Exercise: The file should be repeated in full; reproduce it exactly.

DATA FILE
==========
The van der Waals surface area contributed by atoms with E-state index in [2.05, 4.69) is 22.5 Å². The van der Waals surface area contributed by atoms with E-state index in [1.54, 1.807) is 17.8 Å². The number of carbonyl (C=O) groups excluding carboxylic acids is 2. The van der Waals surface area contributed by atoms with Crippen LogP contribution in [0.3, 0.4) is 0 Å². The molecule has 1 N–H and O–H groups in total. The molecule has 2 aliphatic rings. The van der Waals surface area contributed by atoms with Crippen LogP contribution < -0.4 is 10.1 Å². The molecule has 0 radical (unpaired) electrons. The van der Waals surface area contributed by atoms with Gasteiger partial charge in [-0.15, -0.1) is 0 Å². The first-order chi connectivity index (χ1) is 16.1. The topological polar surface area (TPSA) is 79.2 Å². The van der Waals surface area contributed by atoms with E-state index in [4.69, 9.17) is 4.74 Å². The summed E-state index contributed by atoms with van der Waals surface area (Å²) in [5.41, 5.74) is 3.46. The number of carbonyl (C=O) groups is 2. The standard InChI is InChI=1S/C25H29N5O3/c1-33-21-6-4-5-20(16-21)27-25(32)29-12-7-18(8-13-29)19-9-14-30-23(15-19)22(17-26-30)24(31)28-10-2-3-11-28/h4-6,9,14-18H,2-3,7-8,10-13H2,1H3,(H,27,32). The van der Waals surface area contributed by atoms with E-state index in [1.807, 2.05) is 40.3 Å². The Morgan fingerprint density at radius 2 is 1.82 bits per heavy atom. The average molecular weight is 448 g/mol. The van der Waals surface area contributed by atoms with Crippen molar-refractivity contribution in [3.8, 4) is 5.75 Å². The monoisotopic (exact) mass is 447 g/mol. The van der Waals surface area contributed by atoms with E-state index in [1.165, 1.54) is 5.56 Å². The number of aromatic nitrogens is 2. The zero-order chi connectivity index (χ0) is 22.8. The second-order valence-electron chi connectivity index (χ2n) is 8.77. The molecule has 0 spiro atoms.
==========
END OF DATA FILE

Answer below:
The van der Waals surface area contributed by atoms with E-state index in [2.05, 4.69) is 22.5 Å². The van der Waals surface area contributed by atoms with E-state index in [1.54, 1.807) is 17.8 Å². The number of carbonyl (C=O) groups excluding carboxylic acids is 2. The van der Waals surface area contributed by atoms with Crippen LogP contribution in [0.3, 0.4) is 0 Å². The molecule has 1 N–H and O–H groups in total. The molecule has 2 aliphatic rings. The van der Waals surface area contributed by atoms with Crippen LogP contribution < -0.4 is 10.1 Å². The molecule has 0 radical (unpaired) electrons. The van der Waals surface area contributed by atoms with Gasteiger partial charge in [-0.15, -0.1) is 0 Å². The first-order chi connectivity index (χ1) is 16.1. The topological polar surface area (TPSA) is 79.2 Å². The van der Waals surface area contributed by atoms with E-state index in [4.69, 9.17) is 4.74 Å². The summed E-state index contributed by atoms with van der Waals surface area (Å²) in [5.41, 5.74) is 3.46. The number of carbonyl (C=O) groups is 2. The standard InChI is InChI=1S/C25H29N5O3/c1-33-21-6-4-5-20(16-21)27-25(32)29-12-7-18(8-13-29)19-9-14-30-23(15-19)22(17-26-30)24(31)28-10-2-3-11-28/h4-6,9,14-18H,2-3,7-8,10-13H2,1H3,(H,27,32). The van der Waals surface area contributed by atoms with E-state index in [1.807, 2.05) is 40.3 Å². The Morgan fingerprint density at radius 2 is 1.82 bits per heavy atom. The average molecular weight is 448 g/mol. The van der Waals surface area contributed by atoms with Crippen molar-refractivity contribution in [3.8, 4) is 5.75 Å². The monoisotopic (exact) mass is 447 g/mol. The van der Waals surface area contributed by atoms with E-state index in [1.165, 1.54) is 5.56 Å². The number of aromatic nitrogens is 2. The zero-order chi connectivity index (χ0) is 22.8. The second-order valence-electron chi connectivity index (χ2n) is 8.77. The molecule has 0 spiro atoms.